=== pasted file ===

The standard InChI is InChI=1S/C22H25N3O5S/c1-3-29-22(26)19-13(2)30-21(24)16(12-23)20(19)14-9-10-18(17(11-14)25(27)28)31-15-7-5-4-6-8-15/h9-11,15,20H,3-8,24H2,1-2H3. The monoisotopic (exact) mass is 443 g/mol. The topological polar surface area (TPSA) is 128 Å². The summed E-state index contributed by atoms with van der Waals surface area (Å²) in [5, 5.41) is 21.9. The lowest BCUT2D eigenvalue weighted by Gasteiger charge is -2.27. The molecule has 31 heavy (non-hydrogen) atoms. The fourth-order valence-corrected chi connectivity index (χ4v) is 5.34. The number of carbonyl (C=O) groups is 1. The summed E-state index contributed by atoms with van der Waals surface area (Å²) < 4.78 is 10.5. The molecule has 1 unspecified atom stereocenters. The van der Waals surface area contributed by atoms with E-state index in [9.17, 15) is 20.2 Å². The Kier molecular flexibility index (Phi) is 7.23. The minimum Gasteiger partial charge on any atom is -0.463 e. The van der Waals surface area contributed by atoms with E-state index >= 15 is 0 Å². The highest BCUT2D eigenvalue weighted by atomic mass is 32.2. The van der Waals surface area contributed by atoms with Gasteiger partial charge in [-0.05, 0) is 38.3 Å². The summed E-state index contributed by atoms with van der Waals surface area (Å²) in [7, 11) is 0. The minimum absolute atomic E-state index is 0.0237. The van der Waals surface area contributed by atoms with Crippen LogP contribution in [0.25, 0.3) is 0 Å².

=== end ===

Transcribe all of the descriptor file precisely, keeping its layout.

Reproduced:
The standard InChI is InChI=1S/C22H25N3O5S/c1-3-29-22(26)19-13(2)30-21(24)16(12-23)20(19)14-9-10-18(17(11-14)25(27)28)31-15-7-5-4-6-8-15/h9-11,15,20H,3-8,24H2,1-2H3. The monoisotopic (exact) mass is 443 g/mol. The topological polar surface area (TPSA) is 128 Å². The summed E-state index contributed by atoms with van der Waals surface area (Å²) in [5, 5.41) is 21.9. The lowest BCUT2D eigenvalue weighted by Gasteiger charge is -2.27. The molecule has 31 heavy (non-hydrogen) atoms. The fourth-order valence-corrected chi connectivity index (χ4v) is 5.34. The number of carbonyl (C=O) groups is 1. The summed E-state index contributed by atoms with van der Waals surface area (Å²) < 4.78 is 10.5. The molecule has 1 unspecified atom stereocenters. The van der Waals surface area contributed by atoms with E-state index in [9.17, 15) is 20.2 Å². The Kier molecular flexibility index (Phi) is 7.23. The minimum Gasteiger partial charge on any atom is -0.463 e. The van der Waals surface area contributed by atoms with E-state index >= 15 is 0 Å². The highest BCUT2D eigenvalue weighted by atomic mass is 32.2. The van der Waals surface area contributed by atoms with Gasteiger partial charge in [-0.05, 0) is 38.3 Å². The summed E-state index contributed by atoms with van der Waals surface area (Å²) in [7, 11) is 0. The minimum absolute atomic E-state index is 0.0237. The van der Waals surface area contributed by atoms with Crippen LogP contribution in [0.25, 0.3) is 0 Å².